On this site people find  pictures from all over the Web and link them to pinboards. They view, like and comment on one another’s photos of DIY decor, wedding themes and designer shoes.

However, they’re not using the Web’s hottest image board sharing platform, Pinterest. They’re using Pinspire, a Pinterest clone.

And even though they know it’s a ripoff, many users simply don’t care.

Pinspire is the latest creation of Germany’s Samwer brothers, a trio of developers who make knock offs of American sites like eBay, Zynga and GroupOn, according to Read Write Web. Now wait for them to gain popularity overseas, and sell them to the platforms they ripped off in the first place.

This ripoff may have one distinct advantage over others: Pinterst’s exclusivity (right now one needs to get an official invitation to join.) While would-be Pinterest users wait for approval to join the popular site, they can jump right onto Pinspire.

One such user is Natalie Wright, a BlogHer network blogger who is sick of waiting to be invited to Pinterest. The site, which has been in beta for a year now, still requires either an invitation from a friend or sign-up waiting period, which can be lengthy unless you use Etsy’s Pinterest loophole.

“If you're getting tired of waiting for that invitation to Pinterest to finally go through, you will discover Pinspire only requires you to sign up,” wrote Wright. “No more ridiculous waiting to be invited to a private club that everyone else and their dog already belongs to.”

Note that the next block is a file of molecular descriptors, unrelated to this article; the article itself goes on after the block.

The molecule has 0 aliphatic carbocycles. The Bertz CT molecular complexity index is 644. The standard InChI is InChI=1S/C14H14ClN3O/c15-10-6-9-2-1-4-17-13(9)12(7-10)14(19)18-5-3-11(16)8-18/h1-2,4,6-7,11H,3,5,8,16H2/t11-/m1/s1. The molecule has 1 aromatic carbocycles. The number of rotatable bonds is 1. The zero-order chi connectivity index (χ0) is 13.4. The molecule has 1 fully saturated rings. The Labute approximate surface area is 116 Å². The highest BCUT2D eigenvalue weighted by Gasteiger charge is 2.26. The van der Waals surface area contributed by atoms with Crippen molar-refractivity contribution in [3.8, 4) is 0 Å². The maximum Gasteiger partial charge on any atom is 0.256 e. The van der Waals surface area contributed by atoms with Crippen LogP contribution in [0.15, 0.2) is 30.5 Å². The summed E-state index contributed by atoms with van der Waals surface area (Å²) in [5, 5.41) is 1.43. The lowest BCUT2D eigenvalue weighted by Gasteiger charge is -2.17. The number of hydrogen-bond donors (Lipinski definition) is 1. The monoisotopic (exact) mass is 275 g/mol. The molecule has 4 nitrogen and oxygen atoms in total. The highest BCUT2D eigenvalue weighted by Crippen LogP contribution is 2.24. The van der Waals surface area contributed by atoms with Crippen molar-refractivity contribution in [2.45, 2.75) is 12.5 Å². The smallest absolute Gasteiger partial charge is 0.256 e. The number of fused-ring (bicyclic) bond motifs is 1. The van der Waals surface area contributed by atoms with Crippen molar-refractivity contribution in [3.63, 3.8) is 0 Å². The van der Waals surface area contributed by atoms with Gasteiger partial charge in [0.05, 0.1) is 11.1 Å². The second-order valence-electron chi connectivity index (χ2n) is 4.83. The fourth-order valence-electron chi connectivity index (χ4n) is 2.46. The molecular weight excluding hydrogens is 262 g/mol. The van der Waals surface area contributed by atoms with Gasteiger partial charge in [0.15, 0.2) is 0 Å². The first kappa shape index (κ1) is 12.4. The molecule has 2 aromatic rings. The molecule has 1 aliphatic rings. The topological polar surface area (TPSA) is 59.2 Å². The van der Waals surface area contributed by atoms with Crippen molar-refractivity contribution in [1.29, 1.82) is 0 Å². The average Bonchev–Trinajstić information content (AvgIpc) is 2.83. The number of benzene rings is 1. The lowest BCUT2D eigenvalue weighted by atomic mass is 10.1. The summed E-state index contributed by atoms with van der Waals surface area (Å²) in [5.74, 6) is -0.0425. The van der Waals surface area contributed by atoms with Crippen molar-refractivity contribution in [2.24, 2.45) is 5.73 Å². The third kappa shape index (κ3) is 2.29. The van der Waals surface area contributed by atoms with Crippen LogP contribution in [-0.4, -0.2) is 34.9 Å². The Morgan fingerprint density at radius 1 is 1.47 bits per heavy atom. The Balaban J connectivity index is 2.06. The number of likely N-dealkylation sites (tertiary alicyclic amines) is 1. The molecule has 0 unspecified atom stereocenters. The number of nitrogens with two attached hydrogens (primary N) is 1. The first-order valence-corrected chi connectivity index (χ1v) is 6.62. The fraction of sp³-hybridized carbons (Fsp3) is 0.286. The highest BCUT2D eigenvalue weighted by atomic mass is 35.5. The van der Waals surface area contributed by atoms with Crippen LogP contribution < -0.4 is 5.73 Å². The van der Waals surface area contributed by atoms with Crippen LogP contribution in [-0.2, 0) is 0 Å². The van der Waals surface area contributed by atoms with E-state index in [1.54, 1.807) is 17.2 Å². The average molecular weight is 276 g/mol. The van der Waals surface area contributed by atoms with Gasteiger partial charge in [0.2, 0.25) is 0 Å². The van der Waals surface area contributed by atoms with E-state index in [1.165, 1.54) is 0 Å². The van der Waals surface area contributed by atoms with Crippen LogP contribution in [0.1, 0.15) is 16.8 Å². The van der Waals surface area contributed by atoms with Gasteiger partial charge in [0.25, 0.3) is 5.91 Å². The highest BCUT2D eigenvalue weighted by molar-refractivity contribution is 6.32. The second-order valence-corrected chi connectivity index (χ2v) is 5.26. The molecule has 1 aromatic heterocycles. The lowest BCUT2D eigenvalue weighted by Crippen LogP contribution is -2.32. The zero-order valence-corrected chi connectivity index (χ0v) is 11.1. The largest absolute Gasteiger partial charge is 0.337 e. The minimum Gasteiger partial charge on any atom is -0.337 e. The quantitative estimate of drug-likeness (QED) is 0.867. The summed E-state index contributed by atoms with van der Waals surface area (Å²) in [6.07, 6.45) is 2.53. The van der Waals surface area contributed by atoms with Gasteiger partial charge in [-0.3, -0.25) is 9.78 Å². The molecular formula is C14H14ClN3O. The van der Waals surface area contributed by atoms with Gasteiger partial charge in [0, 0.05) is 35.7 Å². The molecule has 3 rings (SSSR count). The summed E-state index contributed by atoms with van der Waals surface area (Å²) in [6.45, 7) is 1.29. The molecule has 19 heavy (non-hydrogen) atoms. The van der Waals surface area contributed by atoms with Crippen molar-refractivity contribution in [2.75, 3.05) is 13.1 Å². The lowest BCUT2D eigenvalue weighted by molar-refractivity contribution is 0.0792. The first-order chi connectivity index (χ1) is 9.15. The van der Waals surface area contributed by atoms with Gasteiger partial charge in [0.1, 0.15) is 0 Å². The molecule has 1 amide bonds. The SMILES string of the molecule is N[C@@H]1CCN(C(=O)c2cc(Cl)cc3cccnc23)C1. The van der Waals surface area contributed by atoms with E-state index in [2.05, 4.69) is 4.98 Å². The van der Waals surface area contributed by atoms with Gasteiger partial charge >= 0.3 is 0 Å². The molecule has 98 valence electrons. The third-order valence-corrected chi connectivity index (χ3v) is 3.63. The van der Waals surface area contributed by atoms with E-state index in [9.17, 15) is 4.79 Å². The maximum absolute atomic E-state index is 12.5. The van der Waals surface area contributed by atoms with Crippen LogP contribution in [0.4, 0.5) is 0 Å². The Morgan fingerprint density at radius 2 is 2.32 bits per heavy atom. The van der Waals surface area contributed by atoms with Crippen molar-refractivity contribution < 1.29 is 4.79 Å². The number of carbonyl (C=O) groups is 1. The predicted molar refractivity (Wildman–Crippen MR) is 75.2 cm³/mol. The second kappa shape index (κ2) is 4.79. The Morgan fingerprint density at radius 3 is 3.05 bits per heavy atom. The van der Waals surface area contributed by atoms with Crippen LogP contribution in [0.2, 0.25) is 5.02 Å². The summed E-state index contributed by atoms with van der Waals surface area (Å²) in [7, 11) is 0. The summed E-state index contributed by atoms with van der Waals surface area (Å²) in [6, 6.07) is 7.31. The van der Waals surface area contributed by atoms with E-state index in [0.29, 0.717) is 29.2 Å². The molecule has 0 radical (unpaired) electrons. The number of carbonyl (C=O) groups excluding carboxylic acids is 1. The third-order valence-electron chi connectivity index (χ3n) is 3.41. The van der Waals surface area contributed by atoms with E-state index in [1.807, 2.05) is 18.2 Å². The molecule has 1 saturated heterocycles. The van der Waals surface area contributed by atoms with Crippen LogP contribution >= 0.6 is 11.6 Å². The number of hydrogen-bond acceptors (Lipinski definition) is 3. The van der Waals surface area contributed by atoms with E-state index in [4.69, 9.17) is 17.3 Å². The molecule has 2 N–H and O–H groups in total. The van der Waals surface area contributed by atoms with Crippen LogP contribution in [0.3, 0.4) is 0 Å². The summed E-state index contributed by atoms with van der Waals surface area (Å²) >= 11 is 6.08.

Wright isn’t the only one to give the knockoff a chance. Ivette, the blogger behind Taking off at Nine, was another blogger who had yet to gain access to Pinterest.

“Ok... it's almost the same thing as Pinterest but you don't need any invitation,” she wrote. “My decision? Making a Pinspire profile!”

However, misinformation is still spreading about the nature of Pinspire. Love Maegan, a fashion blogger with 15,000 subscribers, endorsed the site at first before realizing it was a knockoff.

“Pinterest does incorporate both international users & allows anyone to join - so yeah, direct rip off. I will be interested to see how far they get,” she updated.

Chiara Ferragni of The Blonde Salad, a fashion blog with over 100,000 Facebook fans, is also somewhat to blame. Ferragni, who is in Italy, told fans that Pinspire is the foreign-language version of Pinterest.

“Yes Pinterest is in the same family, but it's the US version!” she wrote in her comments.

The biggest Pinspire recruiter however, is unwittingly Pinterest itself. Pinspire has deployed spam accounts on Pinterest designed simply to leave this comment on popular pins:

“I love your pictures! I would like to pin this at pinspire .com if this is ok with you?”

You can see examples of this here, here and here for starters. Or just do a “find on page” search for “Pinspire” on any Pinterest page. Pinterest does not seem to be doing anything about these accounts, and has yet to respond to our request for comment.

In the meantime, will you be joining Pinspire?